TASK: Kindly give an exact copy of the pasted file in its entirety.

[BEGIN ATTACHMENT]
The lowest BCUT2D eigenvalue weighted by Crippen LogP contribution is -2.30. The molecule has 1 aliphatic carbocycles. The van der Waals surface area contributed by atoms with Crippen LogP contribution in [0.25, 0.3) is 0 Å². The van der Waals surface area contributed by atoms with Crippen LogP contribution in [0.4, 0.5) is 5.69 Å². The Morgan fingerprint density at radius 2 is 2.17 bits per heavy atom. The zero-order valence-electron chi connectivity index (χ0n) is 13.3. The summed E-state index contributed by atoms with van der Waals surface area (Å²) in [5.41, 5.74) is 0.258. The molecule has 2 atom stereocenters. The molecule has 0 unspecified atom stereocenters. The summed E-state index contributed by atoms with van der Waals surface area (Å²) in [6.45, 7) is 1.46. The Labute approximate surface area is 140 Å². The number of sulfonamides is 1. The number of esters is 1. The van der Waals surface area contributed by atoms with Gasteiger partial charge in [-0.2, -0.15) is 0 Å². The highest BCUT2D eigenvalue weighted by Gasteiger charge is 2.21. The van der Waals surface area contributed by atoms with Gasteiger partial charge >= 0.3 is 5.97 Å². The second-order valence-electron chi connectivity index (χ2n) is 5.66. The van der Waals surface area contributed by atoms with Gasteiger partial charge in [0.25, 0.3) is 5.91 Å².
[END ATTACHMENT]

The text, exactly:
The lowest BCUT2D eigenvalue weighted by Crippen LogP contribution is -2.30. The molecule has 1 aliphatic carbocycles. The van der Waals surface area contributed by atoms with Crippen LogP contribution in [0.25, 0.3) is 0 Å². The van der Waals surface area contributed by atoms with Crippen LogP contribution in [0.4, 0.5) is 5.69 Å². The Morgan fingerprint density at radius 2 is 2.17 bits per heavy atom. The zero-order valence-electron chi connectivity index (χ0n) is 13.3. The summed E-state index contributed by atoms with van der Waals surface area (Å²) in [5.41, 5.74) is 0.258. The molecule has 2 atom stereocenters. The molecule has 0 unspecified atom stereocenters. The summed E-state index contributed by atoms with van der Waals surface area (Å²) in [6.45, 7) is 1.46. The Labute approximate surface area is 140 Å². The number of sulfonamides is 1. The number of esters is 1. The van der Waals surface area contributed by atoms with Gasteiger partial charge in [-0.2, -0.15) is 0 Å². The highest BCUT2D eigenvalue weighted by Gasteiger charge is 2.21. The van der Waals surface area contributed by atoms with Gasteiger partial charge >= 0.3 is 5.97 Å². The second-order valence-electron chi connectivity index (χ2n) is 5.66. The van der Waals surface area contributed by atoms with Gasteiger partial charge in [0.25, 0.3) is 5.91 Å².